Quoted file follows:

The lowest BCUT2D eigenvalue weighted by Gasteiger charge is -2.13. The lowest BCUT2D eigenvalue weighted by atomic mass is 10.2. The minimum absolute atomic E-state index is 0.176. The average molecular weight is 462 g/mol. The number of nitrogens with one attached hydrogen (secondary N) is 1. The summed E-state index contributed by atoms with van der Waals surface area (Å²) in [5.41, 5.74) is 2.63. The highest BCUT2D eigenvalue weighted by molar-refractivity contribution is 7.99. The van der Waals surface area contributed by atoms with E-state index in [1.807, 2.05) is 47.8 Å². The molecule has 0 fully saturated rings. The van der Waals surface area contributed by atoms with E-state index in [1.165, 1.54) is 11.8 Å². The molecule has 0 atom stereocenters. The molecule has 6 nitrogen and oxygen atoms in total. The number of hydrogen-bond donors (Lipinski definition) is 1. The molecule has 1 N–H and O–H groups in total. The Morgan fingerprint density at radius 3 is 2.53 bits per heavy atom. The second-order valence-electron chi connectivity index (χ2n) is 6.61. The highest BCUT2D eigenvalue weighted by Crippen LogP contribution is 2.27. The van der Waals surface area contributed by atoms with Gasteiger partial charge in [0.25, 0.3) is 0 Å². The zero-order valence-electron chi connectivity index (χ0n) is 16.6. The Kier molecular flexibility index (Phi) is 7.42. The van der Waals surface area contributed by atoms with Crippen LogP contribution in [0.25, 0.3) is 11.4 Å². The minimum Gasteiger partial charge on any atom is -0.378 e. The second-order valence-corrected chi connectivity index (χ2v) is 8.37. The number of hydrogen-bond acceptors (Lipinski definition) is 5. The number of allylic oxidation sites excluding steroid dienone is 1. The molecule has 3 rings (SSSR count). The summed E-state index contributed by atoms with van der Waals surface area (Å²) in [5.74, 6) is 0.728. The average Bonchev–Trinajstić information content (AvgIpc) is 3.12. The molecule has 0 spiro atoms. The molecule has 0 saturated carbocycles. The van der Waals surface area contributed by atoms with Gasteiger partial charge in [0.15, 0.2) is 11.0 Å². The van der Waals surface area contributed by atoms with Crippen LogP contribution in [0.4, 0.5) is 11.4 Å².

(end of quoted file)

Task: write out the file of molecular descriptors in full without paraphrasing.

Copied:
The lowest BCUT2D eigenvalue weighted by Gasteiger charge is -2.13. The lowest BCUT2D eigenvalue weighted by atomic mass is 10.2. The minimum absolute atomic E-state index is 0.176. The average molecular weight is 462 g/mol. The number of nitrogens with one attached hydrogen (secondary N) is 1. The summed E-state index contributed by atoms with van der Waals surface area (Å²) in [5.41, 5.74) is 2.63. The highest BCUT2D eigenvalue weighted by molar-refractivity contribution is 7.99. The van der Waals surface area contributed by atoms with E-state index in [1.807, 2.05) is 47.8 Å². The molecule has 0 fully saturated rings. The van der Waals surface area contributed by atoms with E-state index in [1.165, 1.54) is 11.8 Å². The molecule has 0 atom stereocenters. The molecule has 6 nitrogen and oxygen atoms in total. The number of hydrogen-bond donors (Lipinski definition) is 1. The molecule has 1 N–H and O–H groups in total. The Morgan fingerprint density at radius 3 is 2.53 bits per heavy atom. The second-order valence-electron chi connectivity index (χ2n) is 6.61. The highest BCUT2D eigenvalue weighted by Crippen LogP contribution is 2.27. The van der Waals surface area contributed by atoms with Gasteiger partial charge in [0.25, 0.3) is 0 Å². The zero-order valence-electron chi connectivity index (χ0n) is 16.6. The Kier molecular flexibility index (Phi) is 7.42. The van der Waals surface area contributed by atoms with Crippen LogP contribution in [0.25, 0.3) is 11.4 Å². The minimum Gasteiger partial charge on any atom is -0.378 e. The second-order valence-corrected chi connectivity index (χ2v) is 8.37. The number of hydrogen-bond acceptors (Lipinski definition) is 5. The number of allylic oxidation sites excluding steroid dienone is 1. The molecule has 3 rings (SSSR count). The summed E-state index contributed by atoms with van der Waals surface area (Å²) in [5.74, 6) is 0.728. The average Bonchev–Trinajstić information content (AvgIpc) is 3.12. The molecule has 0 spiro atoms. The molecule has 0 saturated carbocycles. The van der Waals surface area contributed by atoms with Gasteiger partial charge in [0.15, 0.2) is 11.0 Å². The van der Waals surface area contributed by atoms with Crippen LogP contribution in [0.4, 0.5) is 11.4 Å².